Not to fall.
“To be honest, it can sometimes be difficult to focus being next to the road,” the 20-year-old biology major said, wobbling slightly. “If anything though, it can help your focus because you have to tune all of these things out. If you start taking notice of the cars and people, you’ll fall off.”
Situated between two tree trunks in his front yard, Coleman has set up a slacklining rig a couple feet above the ground. Made from flat one-inch webbing used in rock climbing and other outdoor gear (carabineers, ratchet, etc), the rig is used not only to practice balance and focus, but also has become a hobby and competitive sport stretching across the country.
“It’s similar to tightrope walking. Last year, my buddy was a campus representative for this hammock company based out of Asheville,” Coleman said. “He had one that was thicker, with a hand crank. He brought it over one day and we all started trying it.”
Bounding along the line, Coleman stares straight ahead, never once taking his gaze from a specific point he focuses on, one way down the line, a lichen patch on a tree. Turning around the other way, a point is located on a cluster of cactuses sitting atop a nearby tree trunk.
“Basically, the idea is to keep your balance and walk across it. People do back flips and land back on the line, others walk across canyons,” he said. “You see how far you can go at first and then see if you can get a little further next time. We have competitions to see who can go the furthest. Eventually, you get that down and try walking backwards or do 180 degree turns.”
Started by two college students in Oregon in 1979, the leisure sport of slacklining has taken off, with a bevy of styles, techniques and challenges emerging. Unlike tightrope walking, which consists of a steel cable, slacklining’s flat webbing provides for a different experience. One can set up a rig in a park or city, over a river or canyon, a foot off the ground or 10 stories in the air. Like the geographical variations, the avenues of creativity are endless, something that Coleman finds appealing.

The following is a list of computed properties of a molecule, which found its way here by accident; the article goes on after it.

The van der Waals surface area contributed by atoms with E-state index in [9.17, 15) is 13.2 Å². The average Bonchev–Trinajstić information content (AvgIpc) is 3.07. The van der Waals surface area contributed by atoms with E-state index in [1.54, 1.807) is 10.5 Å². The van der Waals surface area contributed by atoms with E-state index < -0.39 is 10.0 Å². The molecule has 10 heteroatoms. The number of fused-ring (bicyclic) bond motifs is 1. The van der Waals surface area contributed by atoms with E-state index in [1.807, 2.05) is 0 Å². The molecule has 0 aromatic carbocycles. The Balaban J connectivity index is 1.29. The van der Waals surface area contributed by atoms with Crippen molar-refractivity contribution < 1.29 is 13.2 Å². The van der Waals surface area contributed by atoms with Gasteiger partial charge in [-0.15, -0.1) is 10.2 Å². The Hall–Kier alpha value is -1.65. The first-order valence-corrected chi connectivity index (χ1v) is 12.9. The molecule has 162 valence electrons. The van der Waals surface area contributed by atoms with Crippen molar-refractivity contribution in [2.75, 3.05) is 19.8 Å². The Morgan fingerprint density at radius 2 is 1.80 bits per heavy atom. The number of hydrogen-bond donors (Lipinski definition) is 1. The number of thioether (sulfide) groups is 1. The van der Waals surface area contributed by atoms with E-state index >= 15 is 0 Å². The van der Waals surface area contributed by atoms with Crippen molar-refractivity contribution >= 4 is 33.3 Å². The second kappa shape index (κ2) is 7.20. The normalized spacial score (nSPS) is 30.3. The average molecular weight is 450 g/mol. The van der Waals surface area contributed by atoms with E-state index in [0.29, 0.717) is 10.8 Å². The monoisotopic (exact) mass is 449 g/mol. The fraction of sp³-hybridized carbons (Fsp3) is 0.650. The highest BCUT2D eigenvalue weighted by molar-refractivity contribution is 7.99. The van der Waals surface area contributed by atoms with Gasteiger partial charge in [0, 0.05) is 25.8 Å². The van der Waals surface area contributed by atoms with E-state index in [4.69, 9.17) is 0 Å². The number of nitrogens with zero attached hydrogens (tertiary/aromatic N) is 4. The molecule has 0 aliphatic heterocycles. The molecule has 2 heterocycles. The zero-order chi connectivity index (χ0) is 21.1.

“I want to get better and do tricks,” he said. “I want to eventually be able to work at Yellowstone National Park and there you’re surrounded by all these enormous rock and tree formations, which all turns into possibilities.”
Seemingly the first group delving into the sport on the WCU campus, Coleman and his friends would find a spot and perform certain tricks. Soon, curious onlookers would stop and want to “test the ropes” for themselves. Eventually, a few other lines sprung up, with others finding great entertainment in what slacklining can offer.
“We’ll go down and set up between some trees. People are always asking about it and want to try it out. We tell them to not look at their feet and stare straight ahead,” he said. “Most people, when they start to do this, want to look straight down at their feet. It’s like walking with a cup of coffee, if you look down you’re going to spill it.”
Sitting on the line, Coleman looks out onto the campus, where a blazing sun is now falling behind the Great Smoky Mountains. He said slacklining is a relatively inexpensive hobby to get into and the benefits from it can be both physical and spiritual.
“Before I started doing this, I was really into rock climbing. And doing that, I already had all the gear,” he said. “It definitely helps in your balance for rock climbing, it all translates. It’s the same kind of concept, except this is a lot more intense because you really have to focus.”
And though the state of affairs between social life and academic responsibilities in college can be a tough balancing act in itself, Coleman is thankful he’s found a potential lifelong passion in slacklining. To him, it’s something to keep the mind clear amid the daily toils of life.
“Once you can master the shortline, you keep moving up. Rock climbing is a lot of fun, but you can’t get out there everyday,” he said. “But, with this, I can set it up in my backyard and jump on it for a few minutes and just zone out. It’s addicting.”
Where it started
Slacklining was started in Oregon in 1979 by two college students. Instead of a tightrope that requires steel cable, a flat webbing of synthetic materials allows enthusiasts to set up slacklines almost anywhere very quickly and easily.